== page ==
C&AL: How would you describe the relationship between contemporary Cuban artist and the government?
ADF: It’s impossible to describe that relationship in the singular. Some artists are barely tolerated (like Sandra Ceballos), or even openly repressed (like Tania Bruguera). Others, like Luis Manuel Otero Alcántara, are not even recognized as artists by the cultural authorities. Sadly, the proclamation of decree 349 of 2018 gives new legal basis to censorship and represents a bureaucratic and backward assault on creative freedom. [Note of the editor: According to this decree, all artists, including collectives, musicians and performers, are prohibited from operating in public or private spaces without prior approval by the Ministry of Culture.] But many other artists have developed strategies to dodge censors and bureaucrats (who are often one and the same).
C&AL: How have racial dynamics developed on the island in recent years and how is this reflected upon in contemporary Cuban art?
ADF: Racial inequality has increased significantly in Cuba over the past two decades; in part because the families financially supporting the Cuban private sector largely belong to a white community. This sector is home to openly racist employment practices. You only have to read job advertisements that favor white people with no shame whatsoever. But there are also major shortcomings with regards to public attention to the issue. I agree with the outstanding dancer Carlos Acosta – a glory of Cuban culture – when he says that no deep debates have taken place on this subject, an issue that continues to be uncomfortable for many Cubans, especially for the authorities. There is no shortage of voices. What is missing are platforms of expression, particularly ones that involve the government. As intellectual and activist Tomás Fernández Robaina puts it, the problem is not silence – it’s deafness.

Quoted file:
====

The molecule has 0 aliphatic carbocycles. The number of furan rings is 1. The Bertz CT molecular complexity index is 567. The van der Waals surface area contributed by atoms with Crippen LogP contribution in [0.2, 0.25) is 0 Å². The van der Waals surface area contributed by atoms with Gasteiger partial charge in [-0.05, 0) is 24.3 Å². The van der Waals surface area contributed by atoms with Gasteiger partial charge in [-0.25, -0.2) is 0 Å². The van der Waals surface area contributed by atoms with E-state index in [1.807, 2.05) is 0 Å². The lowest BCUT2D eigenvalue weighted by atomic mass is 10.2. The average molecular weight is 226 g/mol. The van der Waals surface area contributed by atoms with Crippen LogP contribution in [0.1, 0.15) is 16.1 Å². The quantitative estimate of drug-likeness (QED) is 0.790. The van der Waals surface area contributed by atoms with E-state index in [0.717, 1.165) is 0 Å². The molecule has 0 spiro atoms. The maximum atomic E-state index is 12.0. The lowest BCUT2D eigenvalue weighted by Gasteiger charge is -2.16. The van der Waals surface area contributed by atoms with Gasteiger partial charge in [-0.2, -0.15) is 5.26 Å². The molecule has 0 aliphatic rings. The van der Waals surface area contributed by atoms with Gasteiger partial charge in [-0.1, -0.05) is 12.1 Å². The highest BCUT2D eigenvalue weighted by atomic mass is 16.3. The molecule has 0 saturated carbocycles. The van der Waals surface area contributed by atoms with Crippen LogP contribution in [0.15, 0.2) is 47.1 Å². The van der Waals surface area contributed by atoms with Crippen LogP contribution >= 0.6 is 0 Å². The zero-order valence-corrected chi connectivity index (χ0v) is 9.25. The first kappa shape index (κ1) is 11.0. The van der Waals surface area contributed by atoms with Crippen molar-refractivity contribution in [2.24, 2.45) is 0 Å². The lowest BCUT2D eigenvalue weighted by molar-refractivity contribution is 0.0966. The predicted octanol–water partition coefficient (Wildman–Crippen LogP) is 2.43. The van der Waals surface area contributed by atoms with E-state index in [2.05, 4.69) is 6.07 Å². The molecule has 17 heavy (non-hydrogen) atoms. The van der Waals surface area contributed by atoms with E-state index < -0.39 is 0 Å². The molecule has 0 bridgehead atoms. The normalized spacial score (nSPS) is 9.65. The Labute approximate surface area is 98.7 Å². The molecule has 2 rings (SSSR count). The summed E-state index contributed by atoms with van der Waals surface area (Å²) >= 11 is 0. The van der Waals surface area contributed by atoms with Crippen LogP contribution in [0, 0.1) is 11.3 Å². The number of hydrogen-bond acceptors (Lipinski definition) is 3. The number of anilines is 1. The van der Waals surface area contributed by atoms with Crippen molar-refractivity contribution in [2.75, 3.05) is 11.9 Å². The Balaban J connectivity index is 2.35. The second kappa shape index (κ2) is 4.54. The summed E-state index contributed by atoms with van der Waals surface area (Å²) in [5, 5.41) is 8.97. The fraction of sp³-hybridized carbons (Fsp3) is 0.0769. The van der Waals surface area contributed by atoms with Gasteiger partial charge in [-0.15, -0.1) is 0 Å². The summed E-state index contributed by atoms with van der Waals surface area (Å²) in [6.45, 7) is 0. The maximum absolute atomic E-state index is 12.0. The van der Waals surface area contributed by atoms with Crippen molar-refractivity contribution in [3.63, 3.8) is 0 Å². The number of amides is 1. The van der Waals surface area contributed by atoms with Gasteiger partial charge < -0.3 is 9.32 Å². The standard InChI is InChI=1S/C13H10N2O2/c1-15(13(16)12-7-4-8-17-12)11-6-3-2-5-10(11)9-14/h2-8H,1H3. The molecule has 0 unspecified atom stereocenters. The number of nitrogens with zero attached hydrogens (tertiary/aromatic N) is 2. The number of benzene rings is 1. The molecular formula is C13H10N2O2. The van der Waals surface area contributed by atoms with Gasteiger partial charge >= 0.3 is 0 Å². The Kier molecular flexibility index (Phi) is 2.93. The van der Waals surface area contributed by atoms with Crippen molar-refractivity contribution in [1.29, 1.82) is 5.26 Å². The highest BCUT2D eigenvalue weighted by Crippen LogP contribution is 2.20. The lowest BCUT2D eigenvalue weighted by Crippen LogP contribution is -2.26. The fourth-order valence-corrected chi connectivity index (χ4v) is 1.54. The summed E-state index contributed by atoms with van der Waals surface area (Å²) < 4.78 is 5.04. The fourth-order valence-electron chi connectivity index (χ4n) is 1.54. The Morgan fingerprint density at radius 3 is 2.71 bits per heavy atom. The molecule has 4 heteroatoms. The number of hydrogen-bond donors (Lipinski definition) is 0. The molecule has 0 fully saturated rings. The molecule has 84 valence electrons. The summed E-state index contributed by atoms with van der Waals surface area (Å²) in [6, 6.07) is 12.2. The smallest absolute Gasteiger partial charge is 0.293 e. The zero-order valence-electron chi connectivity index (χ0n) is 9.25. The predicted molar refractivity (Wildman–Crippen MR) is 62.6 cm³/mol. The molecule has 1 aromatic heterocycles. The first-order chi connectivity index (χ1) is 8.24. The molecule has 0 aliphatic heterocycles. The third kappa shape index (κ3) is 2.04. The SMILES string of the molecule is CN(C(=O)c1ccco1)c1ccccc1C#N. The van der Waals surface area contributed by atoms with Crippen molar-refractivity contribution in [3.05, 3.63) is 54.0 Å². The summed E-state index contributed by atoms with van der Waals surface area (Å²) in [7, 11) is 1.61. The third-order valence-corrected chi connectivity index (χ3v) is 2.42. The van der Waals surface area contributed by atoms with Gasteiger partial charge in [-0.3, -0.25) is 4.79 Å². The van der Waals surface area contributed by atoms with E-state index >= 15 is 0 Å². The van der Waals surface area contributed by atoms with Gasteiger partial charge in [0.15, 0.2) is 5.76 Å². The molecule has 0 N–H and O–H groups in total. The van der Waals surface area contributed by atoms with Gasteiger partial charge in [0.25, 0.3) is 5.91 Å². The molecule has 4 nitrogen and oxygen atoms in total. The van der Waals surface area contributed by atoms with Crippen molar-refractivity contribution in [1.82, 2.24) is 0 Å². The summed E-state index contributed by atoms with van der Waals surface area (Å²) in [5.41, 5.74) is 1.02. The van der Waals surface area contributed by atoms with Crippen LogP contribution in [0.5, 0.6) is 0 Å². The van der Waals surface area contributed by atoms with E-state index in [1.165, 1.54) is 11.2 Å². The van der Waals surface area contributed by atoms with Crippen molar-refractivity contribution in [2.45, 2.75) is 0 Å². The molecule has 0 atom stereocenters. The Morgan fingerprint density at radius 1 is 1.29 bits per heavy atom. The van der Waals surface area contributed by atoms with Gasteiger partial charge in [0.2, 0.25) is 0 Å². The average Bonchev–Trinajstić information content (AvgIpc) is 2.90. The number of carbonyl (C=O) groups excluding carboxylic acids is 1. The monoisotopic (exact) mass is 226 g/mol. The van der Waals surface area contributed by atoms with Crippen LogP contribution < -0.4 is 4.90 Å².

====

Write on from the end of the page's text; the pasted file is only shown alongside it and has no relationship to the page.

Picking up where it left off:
C&AL: How are Afro-Cubans represented in the contemporary art scene?
ADF: To me it seems like a permanent fight. There are Afro-Cuban artists like Manuel Mendive who, after many years of serious work, managed to become a permanent fixture in galleries and institutions. But that has taken a lot of effort. People often forget that there were stages in his career where Mendive faced great obstacles to exhibit in Cuba. There are curators and critics who persist in articulating a Eurocentric and white vision of Cuban culture. Nevertheless, I want to highlight, and celebrate the fact that in recent years, the National Museum of Fine Arts has hosted two important exhibitions that touch on issues of race and identity in Cuba: Sin máscaras, curated by Orlando Hernandez (2017) and Nada personal, curated by Roberto Cobas (2019).
C&AL: Can you tell us something about the reception of Cuban art in the United States today?
ADF: My impression is that the American public remains eager to know more about Cuban art and that this interest goes beyond an initial curiosity for the exotic and the forbidden. Lately, we have been moving towards a more sustained interest from collecting, museums and galleries. Contemporary art auctions illustrate that interest as does my own experience. In recent years, the exhibitions I have organized (Queloides, Drapetomania and now Diago) have been shown in San Francisco, Chicago, Pittsburgh, New York, Philadelphia, Boston and Miami. Right now, the University of Miami’s Lowe Art Museum is exhibiting not only Diago’s retrospective but also a show by another prominent Cuban artist, Carlos Estévez.